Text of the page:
Judge Brett Cullum fondly recalls the Night of the Living Bands That Suck.
Our reviews of Beavis and Butt-Head: The Mike Judge Collection, Volume 2 (published June 14th, 2006), Beavis And Butt-Head: Mike Judge's Most Wanted (published October 5th, 2011), and Beavis and Butt-Head: The Mike Judge Collection, Volume 3 (published August 9th, 2006) are also available.
Beavis, Butt-head: [in unison] Diarrhea cha cha cha Diarrhea cha cha cha.
According to his IMDb biography, Beavis was born October 28, 1979. This means he is now into his adult years. We can safely assume Butt-head is about the same age. The two boys were the nation's most well-known teenagers back when their show debuted on MTV in 1993. They weren't the coolest fourteen-year-olds on the block, nor were they smart or well-bred. They never were fashion icons either, choosing to always wear simple "Metallica" and "AC/DC" concert tees with shorts and white socks. Yet somehow these two changed the landscape of American television with just a simple "huh huh huh" laugh and a scream of "Fire! Fire! Fire!" They became American icons and heroes of the slacker generation, and paved the way for a pack of naughty third graders in Colorado. This is their story…or at least a third of it, anyway.
Facts of the Case
Inside Beavis and Butt-head: The Mike Judge Collection—Volume One we find forty episodes of the boys misadventures. The plots include: Beavis and Butt-head get sent to the principal's office, get beat up by Todd, get rabies, wash the dog, play plate frisbee, attend a drawing class, try to hook up with Lolita and Tanqueray, make fun of Daria, host a late-night talk show, turn into the Great Cornholio, amuse themselves with a ball washer they find on a golf course, try to get their own 900 number, get sent back to kindergarten, learn to drive, and get ripped off at a charity walk.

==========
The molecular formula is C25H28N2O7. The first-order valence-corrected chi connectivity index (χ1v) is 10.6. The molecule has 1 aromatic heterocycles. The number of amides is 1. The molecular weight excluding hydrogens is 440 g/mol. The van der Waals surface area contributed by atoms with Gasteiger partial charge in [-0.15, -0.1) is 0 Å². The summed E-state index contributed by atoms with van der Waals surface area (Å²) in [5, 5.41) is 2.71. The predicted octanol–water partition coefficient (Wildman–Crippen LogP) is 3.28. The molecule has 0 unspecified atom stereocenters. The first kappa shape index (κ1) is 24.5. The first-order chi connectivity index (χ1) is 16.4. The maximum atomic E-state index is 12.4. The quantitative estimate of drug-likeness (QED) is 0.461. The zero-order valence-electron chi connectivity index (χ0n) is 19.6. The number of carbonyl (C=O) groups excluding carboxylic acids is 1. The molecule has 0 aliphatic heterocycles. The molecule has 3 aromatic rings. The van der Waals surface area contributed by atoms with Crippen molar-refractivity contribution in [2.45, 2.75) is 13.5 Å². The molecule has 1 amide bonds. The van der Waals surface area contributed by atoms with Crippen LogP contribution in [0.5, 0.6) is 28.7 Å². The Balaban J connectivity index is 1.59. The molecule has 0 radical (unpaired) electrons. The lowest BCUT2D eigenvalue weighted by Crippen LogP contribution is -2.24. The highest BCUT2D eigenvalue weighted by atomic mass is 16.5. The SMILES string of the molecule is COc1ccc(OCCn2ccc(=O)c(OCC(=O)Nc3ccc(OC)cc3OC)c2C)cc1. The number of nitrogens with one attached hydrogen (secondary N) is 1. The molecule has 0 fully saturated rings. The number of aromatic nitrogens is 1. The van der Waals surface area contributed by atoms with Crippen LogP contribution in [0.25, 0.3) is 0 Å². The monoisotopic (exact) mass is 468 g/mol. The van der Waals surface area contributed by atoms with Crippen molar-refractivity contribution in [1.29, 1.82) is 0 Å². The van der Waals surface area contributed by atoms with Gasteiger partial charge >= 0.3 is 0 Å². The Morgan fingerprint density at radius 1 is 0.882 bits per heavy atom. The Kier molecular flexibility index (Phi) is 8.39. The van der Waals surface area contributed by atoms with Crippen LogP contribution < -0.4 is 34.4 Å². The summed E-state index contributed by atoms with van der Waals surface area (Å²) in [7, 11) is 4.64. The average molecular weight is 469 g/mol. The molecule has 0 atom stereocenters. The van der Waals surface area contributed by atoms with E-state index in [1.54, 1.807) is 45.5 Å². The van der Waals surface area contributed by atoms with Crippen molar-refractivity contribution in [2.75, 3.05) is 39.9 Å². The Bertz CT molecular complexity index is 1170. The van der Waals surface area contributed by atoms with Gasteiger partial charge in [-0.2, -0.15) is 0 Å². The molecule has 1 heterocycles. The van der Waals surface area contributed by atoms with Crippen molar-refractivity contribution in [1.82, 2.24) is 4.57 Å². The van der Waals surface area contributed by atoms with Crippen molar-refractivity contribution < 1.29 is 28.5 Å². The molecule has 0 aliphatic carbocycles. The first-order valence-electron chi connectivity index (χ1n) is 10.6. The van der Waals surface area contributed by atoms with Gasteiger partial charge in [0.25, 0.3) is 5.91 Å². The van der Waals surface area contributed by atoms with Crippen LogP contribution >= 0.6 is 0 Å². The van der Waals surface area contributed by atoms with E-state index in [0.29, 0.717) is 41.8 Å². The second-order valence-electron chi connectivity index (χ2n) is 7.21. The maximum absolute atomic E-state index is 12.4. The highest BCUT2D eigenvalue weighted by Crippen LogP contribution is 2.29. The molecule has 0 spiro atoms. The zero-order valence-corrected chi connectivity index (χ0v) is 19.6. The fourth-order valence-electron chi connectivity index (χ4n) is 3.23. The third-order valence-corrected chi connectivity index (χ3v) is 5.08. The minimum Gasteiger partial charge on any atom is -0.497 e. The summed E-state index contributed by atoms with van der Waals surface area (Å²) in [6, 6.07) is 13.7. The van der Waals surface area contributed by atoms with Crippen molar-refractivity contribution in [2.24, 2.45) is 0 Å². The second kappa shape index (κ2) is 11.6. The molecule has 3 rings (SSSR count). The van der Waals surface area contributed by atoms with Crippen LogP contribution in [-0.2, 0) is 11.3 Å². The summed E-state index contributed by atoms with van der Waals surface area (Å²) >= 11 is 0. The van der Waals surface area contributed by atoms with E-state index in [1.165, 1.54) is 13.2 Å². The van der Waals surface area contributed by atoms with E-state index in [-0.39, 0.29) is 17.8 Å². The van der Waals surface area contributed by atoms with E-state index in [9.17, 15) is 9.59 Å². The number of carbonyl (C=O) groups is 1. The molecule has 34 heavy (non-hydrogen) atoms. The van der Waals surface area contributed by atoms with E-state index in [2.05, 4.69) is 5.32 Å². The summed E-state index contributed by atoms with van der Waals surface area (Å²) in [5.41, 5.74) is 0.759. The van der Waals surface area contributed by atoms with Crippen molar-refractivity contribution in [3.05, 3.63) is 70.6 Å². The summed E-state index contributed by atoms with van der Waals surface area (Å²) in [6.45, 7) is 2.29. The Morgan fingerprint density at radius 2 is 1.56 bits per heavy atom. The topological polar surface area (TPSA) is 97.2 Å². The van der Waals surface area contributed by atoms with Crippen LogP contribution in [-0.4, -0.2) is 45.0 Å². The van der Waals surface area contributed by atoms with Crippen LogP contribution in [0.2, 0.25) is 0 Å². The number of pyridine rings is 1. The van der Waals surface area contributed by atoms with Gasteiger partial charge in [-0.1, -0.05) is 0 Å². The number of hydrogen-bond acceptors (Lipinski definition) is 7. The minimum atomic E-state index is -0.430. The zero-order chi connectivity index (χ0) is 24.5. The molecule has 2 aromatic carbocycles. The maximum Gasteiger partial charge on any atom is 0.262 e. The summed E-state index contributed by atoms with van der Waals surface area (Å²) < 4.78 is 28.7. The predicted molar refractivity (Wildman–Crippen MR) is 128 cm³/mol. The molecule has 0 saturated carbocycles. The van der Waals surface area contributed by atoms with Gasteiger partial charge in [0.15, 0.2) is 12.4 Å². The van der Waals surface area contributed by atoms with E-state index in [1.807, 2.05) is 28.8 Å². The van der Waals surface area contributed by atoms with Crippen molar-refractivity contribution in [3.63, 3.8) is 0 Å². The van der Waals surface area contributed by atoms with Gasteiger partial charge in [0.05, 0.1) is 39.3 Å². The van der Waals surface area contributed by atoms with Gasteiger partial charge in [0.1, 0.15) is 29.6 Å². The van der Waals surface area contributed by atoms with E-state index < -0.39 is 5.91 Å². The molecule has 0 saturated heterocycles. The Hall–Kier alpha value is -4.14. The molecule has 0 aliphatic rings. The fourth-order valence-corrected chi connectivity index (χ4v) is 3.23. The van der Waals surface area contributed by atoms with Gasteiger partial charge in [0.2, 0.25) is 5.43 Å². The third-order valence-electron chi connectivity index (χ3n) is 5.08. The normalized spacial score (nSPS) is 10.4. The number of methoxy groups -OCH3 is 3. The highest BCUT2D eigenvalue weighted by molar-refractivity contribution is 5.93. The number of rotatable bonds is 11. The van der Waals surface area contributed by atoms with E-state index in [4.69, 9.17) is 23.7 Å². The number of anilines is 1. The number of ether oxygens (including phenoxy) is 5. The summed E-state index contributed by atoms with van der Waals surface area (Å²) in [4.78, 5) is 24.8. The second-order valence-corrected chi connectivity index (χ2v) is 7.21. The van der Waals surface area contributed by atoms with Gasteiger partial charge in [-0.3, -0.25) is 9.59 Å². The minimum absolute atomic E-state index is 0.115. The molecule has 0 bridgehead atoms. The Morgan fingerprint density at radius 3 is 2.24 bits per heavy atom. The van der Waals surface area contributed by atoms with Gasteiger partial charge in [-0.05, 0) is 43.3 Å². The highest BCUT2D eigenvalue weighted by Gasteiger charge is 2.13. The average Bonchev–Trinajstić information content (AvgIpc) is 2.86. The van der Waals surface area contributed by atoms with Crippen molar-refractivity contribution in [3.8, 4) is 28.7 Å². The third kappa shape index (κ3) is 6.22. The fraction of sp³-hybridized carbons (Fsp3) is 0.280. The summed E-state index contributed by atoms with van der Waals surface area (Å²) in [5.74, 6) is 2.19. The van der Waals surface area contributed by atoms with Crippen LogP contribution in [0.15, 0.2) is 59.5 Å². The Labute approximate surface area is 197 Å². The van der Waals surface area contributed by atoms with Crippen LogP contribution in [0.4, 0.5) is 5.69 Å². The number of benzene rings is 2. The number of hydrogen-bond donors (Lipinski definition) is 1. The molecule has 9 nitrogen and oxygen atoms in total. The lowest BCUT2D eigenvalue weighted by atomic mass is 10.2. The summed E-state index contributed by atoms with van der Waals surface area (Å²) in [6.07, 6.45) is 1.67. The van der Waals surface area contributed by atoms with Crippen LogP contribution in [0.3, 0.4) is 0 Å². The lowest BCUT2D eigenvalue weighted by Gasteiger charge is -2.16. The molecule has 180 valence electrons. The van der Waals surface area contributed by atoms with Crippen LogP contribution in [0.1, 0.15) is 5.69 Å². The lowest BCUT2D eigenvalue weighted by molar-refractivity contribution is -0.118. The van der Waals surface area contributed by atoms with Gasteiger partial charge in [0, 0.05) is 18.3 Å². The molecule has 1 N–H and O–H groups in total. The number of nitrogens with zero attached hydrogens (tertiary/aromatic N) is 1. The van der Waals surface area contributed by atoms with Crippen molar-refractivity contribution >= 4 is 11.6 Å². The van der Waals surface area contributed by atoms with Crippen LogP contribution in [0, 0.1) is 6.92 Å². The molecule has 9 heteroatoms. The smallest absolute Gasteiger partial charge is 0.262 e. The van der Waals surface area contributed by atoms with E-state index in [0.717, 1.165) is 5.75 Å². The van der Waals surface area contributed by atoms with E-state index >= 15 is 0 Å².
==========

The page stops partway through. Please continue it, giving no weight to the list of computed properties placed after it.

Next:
Why do I love this show so freaking much? Why was it a national obsession? How did it come to define a generation? There's universal truth behind every episode of Beavis and Butt-head, and it speaks to the fourteen-year-old inside all of us. We weren't necessarily these boys, but we went to school with them. Remember the type from junior high? Guys wearing faded concert tees and always seeming stoned no matter what time of the day it was. Hell, most of the time they weren't chemically altered, just boys going through puberty who thought farting and talking about their balls were the two best topics of conversation. They had goofy haircuts and bad orthodontic appliances. They enjoyed gross things like killing frogs with golf clubs, or threatening to go cow tipping. Beavis and Butt-head takes you back to the awkward time when you were on the cusp between childhood and full-fledged young adult. A time when your head seemed awfully big for your body, and hormonal changes made your voice strange and your thought processes muddy. Beavis and Butt-head captures the magic—and all the horror—of being fourteen. As gross as the boys could be, it was always charming in some odd way.